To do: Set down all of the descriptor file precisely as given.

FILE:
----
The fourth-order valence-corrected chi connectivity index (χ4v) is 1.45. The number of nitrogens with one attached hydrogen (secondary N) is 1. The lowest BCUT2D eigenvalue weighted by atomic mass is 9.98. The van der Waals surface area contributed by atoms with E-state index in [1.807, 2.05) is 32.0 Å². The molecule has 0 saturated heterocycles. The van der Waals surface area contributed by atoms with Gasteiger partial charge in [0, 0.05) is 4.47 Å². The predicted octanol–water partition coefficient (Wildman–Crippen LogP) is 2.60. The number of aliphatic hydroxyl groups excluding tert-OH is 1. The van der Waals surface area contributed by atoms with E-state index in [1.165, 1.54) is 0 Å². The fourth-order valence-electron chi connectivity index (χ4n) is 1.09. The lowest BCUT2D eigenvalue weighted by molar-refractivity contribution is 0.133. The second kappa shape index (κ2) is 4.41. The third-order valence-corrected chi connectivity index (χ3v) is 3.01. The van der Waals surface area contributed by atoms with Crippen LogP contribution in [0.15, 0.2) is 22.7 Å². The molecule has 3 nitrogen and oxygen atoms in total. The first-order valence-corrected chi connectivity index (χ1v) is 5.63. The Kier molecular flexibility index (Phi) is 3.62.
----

The fourth-order valence-corrected chi connectivity index (χ4v) is 1.45. The number of nitrogens with one attached hydrogen (secondary N) is 1. The lowest BCUT2D eigenvalue weighted by atomic mass is 9.98. The van der Waals surface area contributed by atoms with E-state index in [1.807, 2.05) is 32.0 Å². The molecule has 0 saturated heterocycles. The van der Waals surface area contributed by atoms with Gasteiger partial charge in [0, 0.05) is 4.47 Å². The predicted octanol–water partition coefficient (Wildman–Crippen LogP) is 2.60. The number of aliphatic hydroxyl groups excluding tert-OH is 1. The van der Waals surface area contributed by atoms with E-state index in [1.165, 1.54) is 0 Å². The fourth-order valence-electron chi connectivity index (χ4n) is 1.09. The lowest BCUT2D eigenvalue weighted by molar-refractivity contribution is 0.133. The second kappa shape index (κ2) is 4.41. The third-order valence-corrected chi connectivity index (χ3v) is 3.01. The van der Waals surface area contributed by atoms with Crippen LogP contribution in [0.15, 0.2) is 22.7 Å². The molecule has 3 nitrogen and oxygen atoms in total. The first-order valence-corrected chi connectivity index (χ1v) is 5.63. The Kier molecular flexibility index (Phi) is 3.62.